Wheat crop blowing in the wind

February is traditionally when the hedging window for winter crops is said to be open. The ‘window’ opens at this time of year as it’s a risky time for northern hemisphere winter crops, and prices generally carry a risk premium which comes out as crops reach maturity.

Winter wheat crops in the northern hemisphere start to come out of dormancy in February as snow melts and crops are again exposed to the elements.  There are plenty of risks to crops at this stage, as cold snaps can kill crops, or a lack of moisture can impact expected yields. 

Figure 1 shows the market is reasonably comfortable with how crops are coming along in the northern hemisphere. Chicago Soft Red Wheat (SRW) Futures have tracked along sideways since the middle of December with little volatility.

At around this time last year, we saw a couple of solid rallies which added $20-40/tonne to prices, before the risk was averted and prices returned to their previous level.  These sorts of rallies are common at this time of year, which is why it is a good time to look at pricing the new crop. 

Rallies which occur as the northern hemisphere harvest approaches are the ones we don’t usually like to price into.  Dry weather impacting crops at that time of year tends to continue, and prices continue to rise.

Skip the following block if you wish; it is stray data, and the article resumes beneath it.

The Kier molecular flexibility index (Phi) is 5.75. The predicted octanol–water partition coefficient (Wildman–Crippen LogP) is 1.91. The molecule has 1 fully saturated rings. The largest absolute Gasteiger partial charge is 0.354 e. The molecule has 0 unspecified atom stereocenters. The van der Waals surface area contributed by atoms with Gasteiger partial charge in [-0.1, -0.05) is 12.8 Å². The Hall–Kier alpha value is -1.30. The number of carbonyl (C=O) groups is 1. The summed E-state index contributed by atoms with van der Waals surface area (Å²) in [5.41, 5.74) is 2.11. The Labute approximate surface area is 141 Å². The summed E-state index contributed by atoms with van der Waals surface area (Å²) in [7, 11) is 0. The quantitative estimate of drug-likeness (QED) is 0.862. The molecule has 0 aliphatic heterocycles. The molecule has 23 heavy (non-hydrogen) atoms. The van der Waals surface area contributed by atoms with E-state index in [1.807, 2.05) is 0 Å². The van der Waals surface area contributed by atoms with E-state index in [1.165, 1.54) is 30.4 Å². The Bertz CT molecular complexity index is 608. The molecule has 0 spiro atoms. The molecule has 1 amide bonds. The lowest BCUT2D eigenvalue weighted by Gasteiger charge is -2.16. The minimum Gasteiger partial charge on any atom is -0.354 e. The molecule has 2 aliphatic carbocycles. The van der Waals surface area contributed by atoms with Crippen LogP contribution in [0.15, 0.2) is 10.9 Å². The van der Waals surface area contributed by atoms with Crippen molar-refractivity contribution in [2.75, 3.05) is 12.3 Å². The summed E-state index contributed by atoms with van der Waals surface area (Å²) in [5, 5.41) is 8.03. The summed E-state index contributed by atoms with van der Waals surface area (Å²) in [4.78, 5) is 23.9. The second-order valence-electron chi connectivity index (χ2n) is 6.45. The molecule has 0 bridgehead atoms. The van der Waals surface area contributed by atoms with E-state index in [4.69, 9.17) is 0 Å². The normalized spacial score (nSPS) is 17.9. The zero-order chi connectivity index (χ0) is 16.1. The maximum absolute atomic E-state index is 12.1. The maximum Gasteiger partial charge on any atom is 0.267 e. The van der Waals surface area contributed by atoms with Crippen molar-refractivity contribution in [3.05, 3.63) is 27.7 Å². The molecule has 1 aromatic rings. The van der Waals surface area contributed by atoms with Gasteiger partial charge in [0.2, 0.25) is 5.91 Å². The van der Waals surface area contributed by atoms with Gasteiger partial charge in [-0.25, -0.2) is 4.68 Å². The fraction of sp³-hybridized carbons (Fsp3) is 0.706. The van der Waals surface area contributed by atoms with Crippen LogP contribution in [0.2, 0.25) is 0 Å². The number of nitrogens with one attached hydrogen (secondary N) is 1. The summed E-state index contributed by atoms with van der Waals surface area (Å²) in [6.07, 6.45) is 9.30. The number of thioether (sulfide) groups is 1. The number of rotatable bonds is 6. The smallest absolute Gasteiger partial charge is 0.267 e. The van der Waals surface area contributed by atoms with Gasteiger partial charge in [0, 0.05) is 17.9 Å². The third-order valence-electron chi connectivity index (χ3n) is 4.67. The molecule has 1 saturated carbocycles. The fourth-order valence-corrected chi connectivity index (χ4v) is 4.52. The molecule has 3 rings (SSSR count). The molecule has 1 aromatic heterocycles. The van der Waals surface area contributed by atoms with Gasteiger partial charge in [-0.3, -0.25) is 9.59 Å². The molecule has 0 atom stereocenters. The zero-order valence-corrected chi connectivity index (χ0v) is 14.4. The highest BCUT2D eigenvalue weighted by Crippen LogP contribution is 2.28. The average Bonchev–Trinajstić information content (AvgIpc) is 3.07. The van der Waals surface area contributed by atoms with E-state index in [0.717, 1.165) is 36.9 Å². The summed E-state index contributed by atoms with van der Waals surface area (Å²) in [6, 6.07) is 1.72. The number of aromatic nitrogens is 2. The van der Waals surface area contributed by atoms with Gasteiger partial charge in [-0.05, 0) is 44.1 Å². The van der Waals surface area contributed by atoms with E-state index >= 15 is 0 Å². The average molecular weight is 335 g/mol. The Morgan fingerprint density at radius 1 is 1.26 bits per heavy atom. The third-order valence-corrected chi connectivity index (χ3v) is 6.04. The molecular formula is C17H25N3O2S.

Figure 2 shows the forward curve for Chicago SRW.  December 24 in our terms is priced at $358/tonne, while the curve flattens out moving into 2025, with a small premium for the 2025-26 crop.

Northern hemisphere corn and oilseed crops are generally sown in the spring, and again it can be a time of price volatility as weather conditions impact planting intentions and crop germination. 

Canola prices can often rally on weather concerns at this time of year, and this can provide hedging opportunities.  With soybeans in the US, and canola in Canada not harvested until later in the year, the hedging window is longer for oilseeds.

Figure 3 shows MATIF Rapeseed futures are priced relatively flat out to the end of 2025, but there could be opportunities for hedging above $750/t with some fickle planting weather in the US, Canada, or Europe.

What does it mean?

After the very strong prices of the last few years, current forward markets are not that exciting for growers. Those looking to hedge should be thinking about what price they would look to start a hedging program, so selling can start on any weather-induced short-term price spikes.

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Key Points

  • Northern hemisphere winter crops are coming out of dormancy, which can lead to price volatility.
  • Current prices are not exciting for growers, but there could be price spikes over the coming months.
  • Growers should be thinking about what price they need to start hedging.

Click on figure to expand

Click on figure to expand

Data sources: CME, MATIF, Mecardo

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